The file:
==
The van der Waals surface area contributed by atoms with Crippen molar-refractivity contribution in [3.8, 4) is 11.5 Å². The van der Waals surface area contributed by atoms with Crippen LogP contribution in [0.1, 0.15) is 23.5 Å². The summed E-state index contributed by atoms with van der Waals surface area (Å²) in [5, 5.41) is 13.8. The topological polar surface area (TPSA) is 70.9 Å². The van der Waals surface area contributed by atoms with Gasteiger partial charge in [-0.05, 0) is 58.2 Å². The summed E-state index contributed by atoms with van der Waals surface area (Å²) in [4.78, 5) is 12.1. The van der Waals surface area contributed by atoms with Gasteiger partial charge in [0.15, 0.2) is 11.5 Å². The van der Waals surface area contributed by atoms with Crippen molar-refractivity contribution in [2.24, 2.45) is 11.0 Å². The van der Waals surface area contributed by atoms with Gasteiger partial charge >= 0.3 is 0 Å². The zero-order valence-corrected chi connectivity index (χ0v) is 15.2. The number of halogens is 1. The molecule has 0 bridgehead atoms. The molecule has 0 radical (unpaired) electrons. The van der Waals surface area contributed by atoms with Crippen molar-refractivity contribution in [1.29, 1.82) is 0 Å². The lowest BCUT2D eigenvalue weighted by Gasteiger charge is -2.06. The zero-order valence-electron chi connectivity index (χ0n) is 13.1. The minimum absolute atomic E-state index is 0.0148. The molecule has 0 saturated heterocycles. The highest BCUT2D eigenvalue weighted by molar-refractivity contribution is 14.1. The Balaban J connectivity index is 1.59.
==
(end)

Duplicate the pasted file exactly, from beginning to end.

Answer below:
The van der Waals surface area contributed by atoms with Crippen molar-refractivity contribution in [3.8, 4) is 11.5 Å². The van der Waals surface area contributed by atoms with Crippen LogP contribution in [0.1, 0.15) is 23.5 Å². The summed E-state index contributed by atoms with van der Waals surface area (Å²) in [5, 5.41) is 13.8. The topological polar surface area (TPSA) is 70.9 Å². The van der Waals surface area contributed by atoms with Gasteiger partial charge in [-0.05, 0) is 58.2 Å². The summed E-state index contributed by atoms with van der Waals surface area (Å²) in [4.78, 5) is 12.1. The van der Waals surface area contributed by atoms with Gasteiger partial charge in [0.15, 0.2) is 11.5 Å². The van der Waals surface area contributed by atoms with Crippen molar-refractivity contribution in [2.24, 2.45) is 11.0 Å². The van der Waals surface area contributed by atoms with Gasteiger partial charge >= 0.3 is 0 Å². The zero-order valence-corrected chi connectivity index (χ0v) is 15.2. The number of halogens is 1. The molecule has 0 bridgehead atoms. The molecule has 0 radical (unpaired) electrons. The van der Waals surface area contributed by atoms with Crippen molar-refractivity contribution in [1.29, 1.82) is 0 Å². The lowest BCUT2D eigenvalue weighted by Gasteiger charge is -2.06. The zero-order valence-electron chi connectivity index (χ0n) is 13.1. The minimum absolute atomic E-state index is 0.0148. The molecule has 0 saturated heterocycles. The highest BCUT2D eigenvalue weighted by molar-refractivity contribution is 14.1. The Balaban J connectivity index is 1.59.